In part one of our series, we explored the world of target date mutual funds. These funds are incredibly common options within qualified retirement plans and are also quite popular. What else do you need to know about target-date funds? Let’s take a closer look.
Target date funds use a traditional portfolio management methodology to target asset allocation over the term of the fund to meet the investment return objective. Named by the year in which the investor plans to begin utilizing the assets, usually at retirement, target date funds are considered to be extremely long-term investments.
Following the initial launch, a target-date fund has a high tolerance for risk and therefore is more heavily weighted toward high-performing but speculative assets. A target-date fund’s portfolio mix of assets and degree of risk becomes more conservative as it approaches its objective target date. This means that a 2060 target date fund is invested in riskier assets, while a 2025 target date fund has a more conservative asset allocation.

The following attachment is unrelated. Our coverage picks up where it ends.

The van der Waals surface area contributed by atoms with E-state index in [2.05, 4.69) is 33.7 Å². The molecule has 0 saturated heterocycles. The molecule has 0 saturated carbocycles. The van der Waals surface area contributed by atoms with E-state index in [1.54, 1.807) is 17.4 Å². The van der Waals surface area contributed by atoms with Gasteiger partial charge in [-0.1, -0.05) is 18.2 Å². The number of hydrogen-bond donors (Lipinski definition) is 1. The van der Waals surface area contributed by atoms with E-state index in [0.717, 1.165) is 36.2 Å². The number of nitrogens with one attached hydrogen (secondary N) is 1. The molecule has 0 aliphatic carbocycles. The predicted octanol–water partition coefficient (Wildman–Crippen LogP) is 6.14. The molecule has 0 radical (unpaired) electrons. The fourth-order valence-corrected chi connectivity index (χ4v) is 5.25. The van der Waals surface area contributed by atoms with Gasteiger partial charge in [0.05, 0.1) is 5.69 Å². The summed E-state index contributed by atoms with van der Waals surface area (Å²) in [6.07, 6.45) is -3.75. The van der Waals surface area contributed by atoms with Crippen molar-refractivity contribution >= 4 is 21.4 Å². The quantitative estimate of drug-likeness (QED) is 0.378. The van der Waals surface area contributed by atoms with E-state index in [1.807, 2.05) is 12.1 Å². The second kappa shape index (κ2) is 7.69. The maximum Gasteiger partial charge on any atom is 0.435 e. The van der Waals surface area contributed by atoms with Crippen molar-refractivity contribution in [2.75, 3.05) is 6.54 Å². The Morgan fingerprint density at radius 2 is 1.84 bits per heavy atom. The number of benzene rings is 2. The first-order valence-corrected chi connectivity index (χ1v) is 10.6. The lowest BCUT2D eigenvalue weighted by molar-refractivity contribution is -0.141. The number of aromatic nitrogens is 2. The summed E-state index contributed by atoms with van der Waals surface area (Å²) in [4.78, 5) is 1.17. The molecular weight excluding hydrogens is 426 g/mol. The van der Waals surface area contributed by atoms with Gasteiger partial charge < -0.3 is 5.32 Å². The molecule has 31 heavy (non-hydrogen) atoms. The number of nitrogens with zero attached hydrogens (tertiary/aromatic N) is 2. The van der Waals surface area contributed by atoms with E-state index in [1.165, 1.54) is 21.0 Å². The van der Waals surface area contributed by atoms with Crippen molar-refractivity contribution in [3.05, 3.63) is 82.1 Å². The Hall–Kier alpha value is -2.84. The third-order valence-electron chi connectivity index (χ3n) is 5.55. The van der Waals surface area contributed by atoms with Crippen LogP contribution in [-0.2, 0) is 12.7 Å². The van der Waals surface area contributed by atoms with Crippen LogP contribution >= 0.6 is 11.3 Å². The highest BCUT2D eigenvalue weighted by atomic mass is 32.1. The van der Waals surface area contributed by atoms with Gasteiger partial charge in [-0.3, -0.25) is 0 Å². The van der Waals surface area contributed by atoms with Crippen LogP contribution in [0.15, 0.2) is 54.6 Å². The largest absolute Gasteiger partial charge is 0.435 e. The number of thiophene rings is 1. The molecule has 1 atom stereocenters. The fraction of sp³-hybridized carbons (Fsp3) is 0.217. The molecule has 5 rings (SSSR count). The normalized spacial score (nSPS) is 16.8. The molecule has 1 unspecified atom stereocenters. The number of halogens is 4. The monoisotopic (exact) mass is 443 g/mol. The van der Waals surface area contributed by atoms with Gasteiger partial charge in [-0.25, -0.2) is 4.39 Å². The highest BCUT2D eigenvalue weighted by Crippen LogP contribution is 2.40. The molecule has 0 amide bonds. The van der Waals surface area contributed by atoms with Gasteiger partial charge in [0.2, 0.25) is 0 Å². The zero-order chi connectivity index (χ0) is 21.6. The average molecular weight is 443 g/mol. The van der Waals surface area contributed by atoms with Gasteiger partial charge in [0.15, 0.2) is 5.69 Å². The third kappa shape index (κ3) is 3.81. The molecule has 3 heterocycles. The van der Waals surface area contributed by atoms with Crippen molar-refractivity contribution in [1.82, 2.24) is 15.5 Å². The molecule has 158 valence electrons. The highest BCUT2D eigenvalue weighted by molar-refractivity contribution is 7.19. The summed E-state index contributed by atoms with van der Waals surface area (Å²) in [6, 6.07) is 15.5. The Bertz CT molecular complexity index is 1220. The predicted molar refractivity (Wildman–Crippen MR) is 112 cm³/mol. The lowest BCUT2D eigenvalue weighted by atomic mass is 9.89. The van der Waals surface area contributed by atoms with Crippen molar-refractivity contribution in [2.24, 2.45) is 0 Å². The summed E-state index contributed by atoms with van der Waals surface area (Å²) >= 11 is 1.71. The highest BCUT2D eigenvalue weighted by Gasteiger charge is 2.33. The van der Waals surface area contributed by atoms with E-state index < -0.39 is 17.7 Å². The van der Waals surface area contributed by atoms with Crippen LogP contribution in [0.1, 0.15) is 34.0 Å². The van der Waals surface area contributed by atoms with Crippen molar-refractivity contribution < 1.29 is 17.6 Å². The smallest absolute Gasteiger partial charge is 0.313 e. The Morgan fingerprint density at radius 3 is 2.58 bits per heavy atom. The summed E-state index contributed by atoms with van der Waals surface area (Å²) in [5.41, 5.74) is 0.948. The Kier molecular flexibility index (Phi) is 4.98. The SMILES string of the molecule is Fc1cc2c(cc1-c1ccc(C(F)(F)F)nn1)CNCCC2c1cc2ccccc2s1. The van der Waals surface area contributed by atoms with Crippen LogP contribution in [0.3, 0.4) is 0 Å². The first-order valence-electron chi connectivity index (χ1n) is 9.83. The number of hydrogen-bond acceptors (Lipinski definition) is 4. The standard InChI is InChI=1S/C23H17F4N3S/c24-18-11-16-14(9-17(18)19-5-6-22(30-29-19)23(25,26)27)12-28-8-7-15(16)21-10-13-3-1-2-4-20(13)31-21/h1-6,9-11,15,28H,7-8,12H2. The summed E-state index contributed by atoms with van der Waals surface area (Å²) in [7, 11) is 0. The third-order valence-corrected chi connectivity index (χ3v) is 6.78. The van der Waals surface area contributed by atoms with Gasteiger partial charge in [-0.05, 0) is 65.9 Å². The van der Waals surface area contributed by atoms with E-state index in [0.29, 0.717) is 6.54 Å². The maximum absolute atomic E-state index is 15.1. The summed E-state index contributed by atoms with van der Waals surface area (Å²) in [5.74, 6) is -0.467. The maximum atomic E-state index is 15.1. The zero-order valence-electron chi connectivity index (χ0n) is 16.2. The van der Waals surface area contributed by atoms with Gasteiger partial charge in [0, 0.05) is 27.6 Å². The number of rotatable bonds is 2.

The three main advantages of investing in a target-date fund are:
- The ultimate autopilot way to invest
- All-in-one vehicle—no need for other assets
- A diversified portfolio
Target date funds aren’t perfect investments; no investments are perfect. But they are generally suitable for long-term goals, such as retirement savings. Take look at your options, and we can help you decide if a target-date fund works for you.
Multnomah Group is a registered investment adviser, registered with the Securities and Exchange Commission. Any information contained herein or on Multnomah Group’s website is provided for educational purposes only and does not intend to make an offer or solicitation for the sale or purchase of any specific securities, investments, or investment strategies. Investments involve risk and, unless otherwise stated, are not guaranteed. Multnomah Group does not provide legal or tax advice.